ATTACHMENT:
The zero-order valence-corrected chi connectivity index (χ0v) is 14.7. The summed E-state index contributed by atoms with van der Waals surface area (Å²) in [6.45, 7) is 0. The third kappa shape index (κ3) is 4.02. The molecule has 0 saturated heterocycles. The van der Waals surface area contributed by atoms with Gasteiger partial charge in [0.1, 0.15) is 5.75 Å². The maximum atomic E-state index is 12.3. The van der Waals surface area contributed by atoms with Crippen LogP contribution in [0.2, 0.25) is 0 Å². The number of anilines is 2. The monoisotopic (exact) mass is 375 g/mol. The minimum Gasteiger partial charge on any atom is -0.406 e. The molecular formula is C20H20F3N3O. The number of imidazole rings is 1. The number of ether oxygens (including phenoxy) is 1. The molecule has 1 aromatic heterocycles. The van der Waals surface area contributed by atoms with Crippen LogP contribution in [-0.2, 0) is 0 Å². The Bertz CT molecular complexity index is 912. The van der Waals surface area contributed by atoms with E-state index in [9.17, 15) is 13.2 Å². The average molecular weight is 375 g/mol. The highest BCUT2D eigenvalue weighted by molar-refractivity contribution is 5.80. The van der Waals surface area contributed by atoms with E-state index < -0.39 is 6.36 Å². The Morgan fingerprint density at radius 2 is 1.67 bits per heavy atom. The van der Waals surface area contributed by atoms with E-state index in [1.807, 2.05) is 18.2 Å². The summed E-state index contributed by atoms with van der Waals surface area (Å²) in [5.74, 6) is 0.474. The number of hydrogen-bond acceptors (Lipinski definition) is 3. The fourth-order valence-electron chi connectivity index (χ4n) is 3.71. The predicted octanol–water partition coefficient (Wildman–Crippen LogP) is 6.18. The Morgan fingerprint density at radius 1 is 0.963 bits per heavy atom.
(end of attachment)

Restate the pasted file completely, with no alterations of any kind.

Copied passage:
The zero-order valence-corrected chi connectivity index (χ0v) is 14.7. The summed E-state index contributed by atoms with van der Waals surface area (Å²) in [6.45, 7) is 0. The third kappa shape index (κ3) is 4.02. The molecule has 0 saturated heterocycles. The van der Waals surface area contributed by atoms with Gasteiger partial charge in [0.1, 0.15) is 5.75 Å². The maximum atomic E-state index is 12.3. The van der Waals surface area contributed by atoms with Crippen LogP contribution in [0.2, 0.25) is 0 Å². The number of anilines is 2. The monoisotopic (exact) mass is 375 g/mol. The minimum Gasteiger partial charge on any atom is -0.406 e. The molecular formula is C20H20F3N3O. The number of imidazole rings is 1. The number of ether oxygens (including phenoxy) is 1. The molecule has 1 aromatic heterocycles. The van der Waals surface area contributed by atoms with Crippen LogP contribution in [-0.2, 0) is 0 Å². The Bertz CT molecular complexity index is 912. The van der Waals surface area contributed by atoms with E-state index in [9.17, 15) is 13.2 Å². The average molecular weight is 375 g/mol. The highest BCUT2D eigenvalue weighted by molar-refractivity contribution is 5.80. The van der Waals surface area contributed by atoms with E-state index < -0.39 is 6.36 Å². The Morgan fingerprint density at radius 2 is 1.67 bits per heavy atom. The van der Waals surface area contributed by atoms with E-state index in [1.807, 2.05) is 18.2 Å². The summed E-state index contributed by atoms with van der Waals surface area (Å²) in [5.74, 6) is 0.474. The number of hydrogen-bond acceptors (Lipinski definition) is 3. The fourth-order valence-electron chi connectivity index (χ4n) is 3.71. The predicted octanol–water partition coefficient (Wildman–Crippen LogP) is 6.18. The Morgan fingerprint density at radius 1 is 0.963 bits per heavy atom.